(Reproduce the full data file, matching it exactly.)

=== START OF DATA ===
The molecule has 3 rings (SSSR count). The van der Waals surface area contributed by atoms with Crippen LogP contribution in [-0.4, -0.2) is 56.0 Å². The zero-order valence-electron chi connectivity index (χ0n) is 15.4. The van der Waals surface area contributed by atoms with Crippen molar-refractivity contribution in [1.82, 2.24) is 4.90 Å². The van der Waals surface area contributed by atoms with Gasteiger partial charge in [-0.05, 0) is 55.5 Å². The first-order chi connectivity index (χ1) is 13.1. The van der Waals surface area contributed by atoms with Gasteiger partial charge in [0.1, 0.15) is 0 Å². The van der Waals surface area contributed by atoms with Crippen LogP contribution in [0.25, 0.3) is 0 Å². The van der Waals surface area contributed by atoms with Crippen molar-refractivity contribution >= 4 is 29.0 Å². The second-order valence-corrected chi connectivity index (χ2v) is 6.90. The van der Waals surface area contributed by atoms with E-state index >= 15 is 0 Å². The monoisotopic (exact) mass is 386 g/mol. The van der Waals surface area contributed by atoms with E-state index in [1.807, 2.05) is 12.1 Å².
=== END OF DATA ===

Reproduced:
The molecule has 3 rings (SSSR count). The van der Waals surface area contributed by atoms with Crippen LogP contribution in [-0.4, -0.2) is 56.0 Å². The zero-order valence-electron chi connectivity index (χ0n) is 15.4. The van der Waals surface area contributed by atoms with Crippen molar-refractivity contribution in [1.82, 2.24) is 4.90 Å². The van der Waals surface area contributed by atoms with Gasteiger partial charge in [-0.05, 0) is 55.5 Å². The first-order chi connectivity index (χ1) is 13.1. The van der Waals surface area contributed by atoms with Gasteiger partial charge in [0.1, 0.15) is 0 Å². The van der Waals surface area contributed by atoms with Crippen LogP contribution in [0.25, 0.3) is 0 Å². The van der Waals surface area contributed by atoms with Crippen molar-refractivity contribution >= 4 is 29.0 Å². The second-order valence-corrected chi connectivity index (χ2v) is 6.90. The van der Waals surface area contributed by atoms with E-state index >= 15 is 0 Å². The monoisotopic (exact) mass is 386 g/mol. The van der Waals surface area contributed by atoms with E-state index in [1.807, 2.05) is 12.1 Å².